Tunnel Explorer: How Do You Roll?
Mmmmm, Tunnel Sushi.
Tunnel Sushi. Just the sound of it makes me shudder a little bit. Even more so than tunnel filet, this just sounds like a recipe for disaster. When I first learned about How Do You Roll?, I was less than enthusiastic.
Of course, I take my job as Tunnel Explorer seriously. Last week I extolled the virtues of rediscovering old favorites. This week, I took my stomach in my hands and set out to try some subterranean sushi. That's how I roll.
How Do You Roll? operates on (what I, at least, believe to be) the slightly misguided assumption that people really, really want to design their own maki sushi rolls. With around 40 different options from which to construct your roll, ranging from an array of vegetables to crawfish and escolar, it's really just a disaster waiting to happen. I'm willing to bet there have been more than a few errors in judgment. Like a kid at the soda fountain, haphazardly constructing a "suicide," you know some poor soul chose to combine nearly every item on the menu in one roll, resulting in more than a few nearly inedible pieces of sushi.
Of course, there are surely just as many people capable of restraint, who will cautiously customize an exact replica of every spicy tuna roll in town. Those people aren't really getting the point, either. If you're going to do this right, you have to exercise both restraint and creativity, pairing a few simple flavors, thoughtfully considered. That's what I did, and it came out okay.
Escolar, green onion, jalapeno roll topped with sesame, ponzu dip: Nice temp on the fish, which exhibited no refrigerator chill. The escolar had a clean and buttery flavor, and a nicely firm but yielding texture. The rice was more than a bit dry, no doubt an artifact of the prefab prep done to facilitate high speed service, with each bamboo sushi mat pre-tiled with rice. Sharp, clean green onion; fresh, crunchy jalapenos had a nice, bright flavor, but could use more heat. The ponzu was a nice touch, but could stand to be more stridently tart, and with more soy depth of savoriness. Nori wrapper was a bit tough, like it was dried improperly. Sesame seeds enhanced the buttery fish flavor. It was nice, though the flavors were a bit muted.
Unagi, tomago, asparagus, jalapeno, tempura crunch, and Japanese mayo: This was certainly not an unpleasant bite, but it was very difficult to pick out individual flavors. The unagi was very mild, almost not there. There was no firm, flaky flesh sensation, no gentle tug of skin. I kept wanting a bright, fresh crunch of asparagus to butt up against sweet, savory unagi, with richness from the egg and astringent heat from the jalapeno, but it was just not happening. The tempura crunch was only kind of crunchy, and tasted like nothing. Think slightly stale Rice Krispies, and you're on the right track. The Japanese mayo was rich and tangy, and should pair well with the spicy/sweet eel, but the flavors just didn't stand out.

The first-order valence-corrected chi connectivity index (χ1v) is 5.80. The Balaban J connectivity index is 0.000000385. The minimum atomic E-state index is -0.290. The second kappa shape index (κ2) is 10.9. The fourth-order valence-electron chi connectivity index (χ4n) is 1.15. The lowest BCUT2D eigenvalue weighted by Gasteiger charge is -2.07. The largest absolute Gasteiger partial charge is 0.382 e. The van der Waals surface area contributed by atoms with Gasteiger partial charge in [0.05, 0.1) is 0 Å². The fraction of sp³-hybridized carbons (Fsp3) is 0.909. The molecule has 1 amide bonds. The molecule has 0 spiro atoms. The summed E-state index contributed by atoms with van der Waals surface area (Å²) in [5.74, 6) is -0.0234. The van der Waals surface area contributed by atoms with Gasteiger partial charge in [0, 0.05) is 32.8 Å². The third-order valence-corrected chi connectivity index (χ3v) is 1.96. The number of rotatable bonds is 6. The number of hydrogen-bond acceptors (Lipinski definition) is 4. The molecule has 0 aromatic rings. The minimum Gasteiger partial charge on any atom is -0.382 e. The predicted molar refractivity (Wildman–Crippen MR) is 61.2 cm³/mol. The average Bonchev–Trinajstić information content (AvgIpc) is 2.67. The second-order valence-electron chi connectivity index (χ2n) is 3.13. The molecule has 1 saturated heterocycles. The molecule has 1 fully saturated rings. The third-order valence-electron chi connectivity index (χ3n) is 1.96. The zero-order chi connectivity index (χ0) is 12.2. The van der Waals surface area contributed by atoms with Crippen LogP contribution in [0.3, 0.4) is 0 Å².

There was a bit of sloppy technique in the roll, and especially in the cuts made by the Maki 3000, or whatever brand of mechanized roll cutter they employ; the end pieces, in particular, were ragged and overly tapered. The rice issues afflicted both rolls, with some unpleasantly crunchy, almost dehydrated grains on the outer edges. Overall, though, the rice was prepared properly, with a subtle tangy sweetness and slightly toothsome texture.
Was How Do You Roll? excellent? A resounding no. As I told one of my coworkers, as he cocked his eyebrow at my selection of tunnel sushi for lunch, it's not a place I would seek out if I were craving sushi. If, however, I happened to be craving sushi while at work, I'd probably give it another shot. Love it or hate it, that's probably about the best litmus test you can apply down here.
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